Figure 1.1 Oesophageal squamous cell carcinoma located in the middle oesophagus. (a) Fresh oesophagectomy specimen with a polypoid exophytic tumour growth and a smaller flat (red coloured) mucosal abnormality. (b) Lack of (dark) iodine staining in the abnormal areas. (c) Same specimen after fixation. Courtesy of Dr Tomio Arai, Tokyo.

Figure 1.8 (a) Borrmann classification for advanced cancers. Type I: polypoid with a broad base, may be superficially ulcerated. Type II: excavated ulcerated lesion with elevated borders, sharp margin with no definitive infiltration into adjacent mucosa. Type III: ulcerative, diffusely infiltrating base. Type IV: diffusely infiltrative thickening of the wall (linitis plastica). (b) Murakami classification for early cancers. Modified from Japanese Gastric Cancer Association. Japanese classification of gastric carcinoma, 3rd English edn. Gastric Cancer 2011; 14(2):101–12.

Squamous cell carcinomas invade both horizontally and vertically. In the West, 60% of patients have carcinomas that have invaded beyond the muscularis propria and have regional lymph node metastases at the time of diagnosis, whereas in Japan up to 40% of all resected carcinomas are superficial or early carcinomas involving mucosa and submucosa only.14 The frequency of lymph node metastases is related to the depth of tumour invasion and has been reported as less than 5% for intramucosal carcinomas and up to 45% for submucosal carcinomas. Although tumours located in the upper third of the oesophagus are more likely to spread to cervical and upper mediastinal nodes, a significant proportion will also spread to perigastric nodes.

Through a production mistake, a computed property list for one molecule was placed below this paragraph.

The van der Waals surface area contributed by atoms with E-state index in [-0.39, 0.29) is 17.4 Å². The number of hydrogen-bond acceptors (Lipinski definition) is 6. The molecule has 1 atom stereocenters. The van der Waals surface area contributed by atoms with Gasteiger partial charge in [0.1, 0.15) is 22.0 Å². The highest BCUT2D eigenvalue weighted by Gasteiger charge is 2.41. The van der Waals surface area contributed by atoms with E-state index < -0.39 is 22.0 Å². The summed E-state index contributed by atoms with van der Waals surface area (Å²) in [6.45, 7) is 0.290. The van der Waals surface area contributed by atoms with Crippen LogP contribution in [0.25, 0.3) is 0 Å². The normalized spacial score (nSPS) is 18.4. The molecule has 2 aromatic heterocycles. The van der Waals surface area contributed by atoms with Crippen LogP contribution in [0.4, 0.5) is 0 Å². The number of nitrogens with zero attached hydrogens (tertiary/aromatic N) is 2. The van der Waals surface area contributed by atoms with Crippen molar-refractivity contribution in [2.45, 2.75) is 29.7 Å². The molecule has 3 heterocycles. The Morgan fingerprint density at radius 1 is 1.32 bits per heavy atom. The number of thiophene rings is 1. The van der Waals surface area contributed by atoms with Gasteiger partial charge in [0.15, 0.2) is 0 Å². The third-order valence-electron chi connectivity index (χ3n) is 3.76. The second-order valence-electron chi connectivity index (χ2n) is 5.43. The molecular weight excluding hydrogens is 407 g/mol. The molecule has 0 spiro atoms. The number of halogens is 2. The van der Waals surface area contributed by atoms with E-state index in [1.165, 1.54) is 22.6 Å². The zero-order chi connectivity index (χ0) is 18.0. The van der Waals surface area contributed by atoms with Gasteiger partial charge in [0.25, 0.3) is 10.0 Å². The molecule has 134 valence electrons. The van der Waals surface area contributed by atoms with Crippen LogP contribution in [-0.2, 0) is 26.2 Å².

Tumours located in the middle and lower oesophagus can spread to upper mediastinal and perigastric nodes, and patients with lymph node metastases on both sides of the diaphragm have been shown to have a poorer prognosis.1517

Distant metastases due to haematogenous spread are most commonly found in liver, lung, adrenal gland and kidney.18

Histologically, squamous cell carcinomas are characterised by keratinocyte-like cells that may or may not have intercellular bridges and show a variable degree of keratinisation (Fig. 1.2). Depending on the extent of mitotic activity, nuclear atypia and degree of squamous differentiation including degree of keratinisation, squamous cell carcinomas are graded as well, moderately or poorly differentiated.12 The histology of squamous cell carcinoma can change dramatically after neoadjuvant chemo(radio)therapy and then typically shows extensive necrosis, inflammation, fibrosis and foreign body-type granulomas around keratin pearls. There is currently no consensus on how to grade tumour regression. The regression grading according to Mandard et al.19 considers the relative proportion of residual viable tumour cells and fibrosis in the primary cancer and is probably currently the one most commonly used in the UK. Very recently, a grading system to assess tumour regression in lymph nodes has been proposed and showed prognostic significance in a small series of patients.20

Figure 1.2 Histological images from specimen in Fig. 1.1. (a) Histology of the nodule shows poorly differentiated squamous cell carcinoma with no evidence of keratin formation and necrosis (pink material) between strands of neoplastic cells. (b) Histology of the flat lesion shows early infiltrative squamous cell carcinoma. Courtesy of Dr Tomio Arai, Tokyo.

Three main variants of squamous cell carcinoma have been described:12

1. Verrucous carcinoma of the oesophagus is a rare, locally aggressive tumour that is more common in males. Macroscopically, the tumour has an exophytic papillary appearance and tumours are usually very large before they become clinically apparent. Microscopically, the tumour is very well differentiated with minimal atypia. Superficial biopsies are often insufficient to distinguish between a squamous papilloma, pseudoepitheliomatous hyperplasia and verrucous carcinoma.21

2. Spindle cell carcinoma (also known as carcinosarcoma, sarcomatoid carcinoma and polypoid carcinoma) is a polypoid tumour located in the middle or lower third of the oesophagus. Histologically, the tumour is a mixture of a well-differentiated squamous cell carcinoma and a high-grade spindle cell component that can show osseous, cartilaginous or skeletal muscle...